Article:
Of course, this can be reversed as well. A person that is a natural at a subject and wants to teach so they can share that passion may need further guidance in the art of instruction.
Obviously we can all use further development in both areas. Even the very best teachers strive to get better (hence the status of outstanding teacher.)
So as far as I’m concerned there’s no easy answer here. The best teachers will be those who can reach their students AND be valuable resources to students who can see the teacher’s passion and commitment to the knowledge base of their particular subject.
Perhaps in seeking the balance, the individual teacher needs to be aware of what their weakness is and pursue the graduate education that best sharpens them into the tools they need to be.
To me, the more content knowledge one possesses the more capable on is to be able to adapt it to the classroom situation.
I know this may not be popular, but when one knows the content really well one can lecture, create realistic hands-on activities, develop online activities, and design other things better than those who do not know the content well. Those who have only pedagogical technique may do the “differentiation” of things well, but the students may not get the purpose (if the teacher doesn’t know the content). More importantly for me, the better I know my content, the easier it is for me to change my approach on the fly. If I sense students are not understanding the content, it is easier for me to change my methods.
In short, there must be a healthy dose of both for the students to be learning content and zoned in on the process (engaged).
I love this post. I share a lot of your same thoughts. We live in an age now where it is so easy to be self-thought through things like itunes u, and other college databases. So, it is the teacher’s job now to direct the student’s in the right direction. The education system is being revolutionized, and Indiana needs to get with the program.
I couldn’t disagree more. The worst teachers I have met have always been the ones that lacked content knowledge. They were not confident in their teaching and the students saw that. Those teachers are also a pain to deal with if you are a student that actually wants to learn.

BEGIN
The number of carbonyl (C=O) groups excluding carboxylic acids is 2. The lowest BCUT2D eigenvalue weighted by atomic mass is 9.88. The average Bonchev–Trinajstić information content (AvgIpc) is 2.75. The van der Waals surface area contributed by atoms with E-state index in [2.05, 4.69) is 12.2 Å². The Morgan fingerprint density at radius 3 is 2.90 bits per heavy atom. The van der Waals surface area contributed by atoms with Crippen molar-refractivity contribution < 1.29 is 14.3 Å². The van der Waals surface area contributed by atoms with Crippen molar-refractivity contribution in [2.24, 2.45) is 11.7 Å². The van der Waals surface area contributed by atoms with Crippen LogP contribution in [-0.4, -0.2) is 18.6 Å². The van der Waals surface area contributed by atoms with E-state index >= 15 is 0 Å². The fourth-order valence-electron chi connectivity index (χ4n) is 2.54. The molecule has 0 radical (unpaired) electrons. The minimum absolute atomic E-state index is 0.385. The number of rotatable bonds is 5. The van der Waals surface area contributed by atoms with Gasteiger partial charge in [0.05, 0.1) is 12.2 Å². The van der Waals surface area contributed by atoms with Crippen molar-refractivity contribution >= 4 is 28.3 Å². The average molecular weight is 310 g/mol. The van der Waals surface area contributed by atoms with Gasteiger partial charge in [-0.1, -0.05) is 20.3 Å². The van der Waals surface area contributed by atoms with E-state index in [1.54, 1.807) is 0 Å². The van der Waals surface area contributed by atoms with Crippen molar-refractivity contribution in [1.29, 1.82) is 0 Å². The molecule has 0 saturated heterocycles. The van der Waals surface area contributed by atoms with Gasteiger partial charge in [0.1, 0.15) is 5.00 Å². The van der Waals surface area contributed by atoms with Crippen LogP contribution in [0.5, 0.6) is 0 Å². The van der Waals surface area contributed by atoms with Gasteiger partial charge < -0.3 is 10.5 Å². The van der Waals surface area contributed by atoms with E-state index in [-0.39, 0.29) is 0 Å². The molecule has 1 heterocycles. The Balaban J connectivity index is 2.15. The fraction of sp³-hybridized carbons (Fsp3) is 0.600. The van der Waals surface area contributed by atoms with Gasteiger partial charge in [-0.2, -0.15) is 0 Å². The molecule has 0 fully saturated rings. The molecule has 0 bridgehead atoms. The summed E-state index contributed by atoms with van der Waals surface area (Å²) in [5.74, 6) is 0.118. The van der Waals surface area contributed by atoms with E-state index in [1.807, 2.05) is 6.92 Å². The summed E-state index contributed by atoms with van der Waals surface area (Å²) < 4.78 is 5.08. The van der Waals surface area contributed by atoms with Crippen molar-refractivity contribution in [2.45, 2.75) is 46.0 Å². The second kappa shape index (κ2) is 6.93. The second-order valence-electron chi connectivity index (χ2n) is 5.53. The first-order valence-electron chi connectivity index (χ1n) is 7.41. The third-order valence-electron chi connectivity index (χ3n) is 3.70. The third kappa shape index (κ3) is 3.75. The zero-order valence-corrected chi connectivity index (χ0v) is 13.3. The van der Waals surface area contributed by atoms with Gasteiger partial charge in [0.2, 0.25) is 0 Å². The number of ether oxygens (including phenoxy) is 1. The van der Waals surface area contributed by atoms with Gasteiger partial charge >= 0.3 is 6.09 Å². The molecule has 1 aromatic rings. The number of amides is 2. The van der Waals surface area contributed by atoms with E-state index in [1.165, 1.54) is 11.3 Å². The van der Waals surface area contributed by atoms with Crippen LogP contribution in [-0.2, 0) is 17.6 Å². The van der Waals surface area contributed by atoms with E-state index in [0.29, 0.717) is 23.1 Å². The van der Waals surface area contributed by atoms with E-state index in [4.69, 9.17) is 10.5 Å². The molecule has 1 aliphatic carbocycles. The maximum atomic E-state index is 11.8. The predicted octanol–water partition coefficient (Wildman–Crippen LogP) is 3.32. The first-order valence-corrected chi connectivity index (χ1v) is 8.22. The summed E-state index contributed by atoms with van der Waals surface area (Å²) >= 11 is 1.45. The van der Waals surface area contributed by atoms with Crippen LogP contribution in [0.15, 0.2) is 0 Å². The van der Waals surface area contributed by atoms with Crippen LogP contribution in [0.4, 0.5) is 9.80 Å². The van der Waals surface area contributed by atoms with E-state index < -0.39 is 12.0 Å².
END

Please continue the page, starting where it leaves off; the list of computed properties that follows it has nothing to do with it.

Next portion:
Shouldn’t teachers have a strong subject matter in place before teaching anyone?
My first year of teaching I was assigned to teach my weakest subject- math to 6th graders—-I was horrified because I barely passed math in college with C- and that was because I begged the profs not to give me a failing grade as I would lose my scholarship—the only way this child of minority 2nd generation immigrants would get a chance to be the first in the family to go to college. On the first day of class I apologized to the kids and told them I was not good at math, struggling with it all through school, not sure why they chose me to teach math. They breathed a collective sight of relief and said, “Finally, a teacher that will understand us…we are the low math group.”
We all learned together that year- I went at a slow pace and the kids got the concepts of math, as did I. A few years later one of those students came back and said because of my teaching that class the way I did, that he actually learned to understand math and was now in calculus in high school.
I’m currently going through certification in special education. Our program requires us to be highly qualified in teaching and strongly encourages us to be highly qualified in math. I believe the Indiana decision is a misguided attempt to pump more facts into students to ensure higher scores on standardized tests. I’ve had some brilliant teachers during my life, but the ones I learned the most from had even more excitement than content knowledge.
Of course, we see all the politics in this one. That is why it is sad.
I think like you that should not be one or the other. However, a teacher that does not know the content of the subject he/she is teaching, is not going to be able to engage students in effective discussions related to the content they are learning, if his/her knowledge is limited. In addition, now days, to be an effective teacher, he/she should also know about other disciplines, in order to link what is teaching to those different disciplines. On the other hand, a teacher with a vast content knowledge that does not know how to teach it, and cannot motivate students to discover for themselves, and think analytically about the content; that knowledge is useless.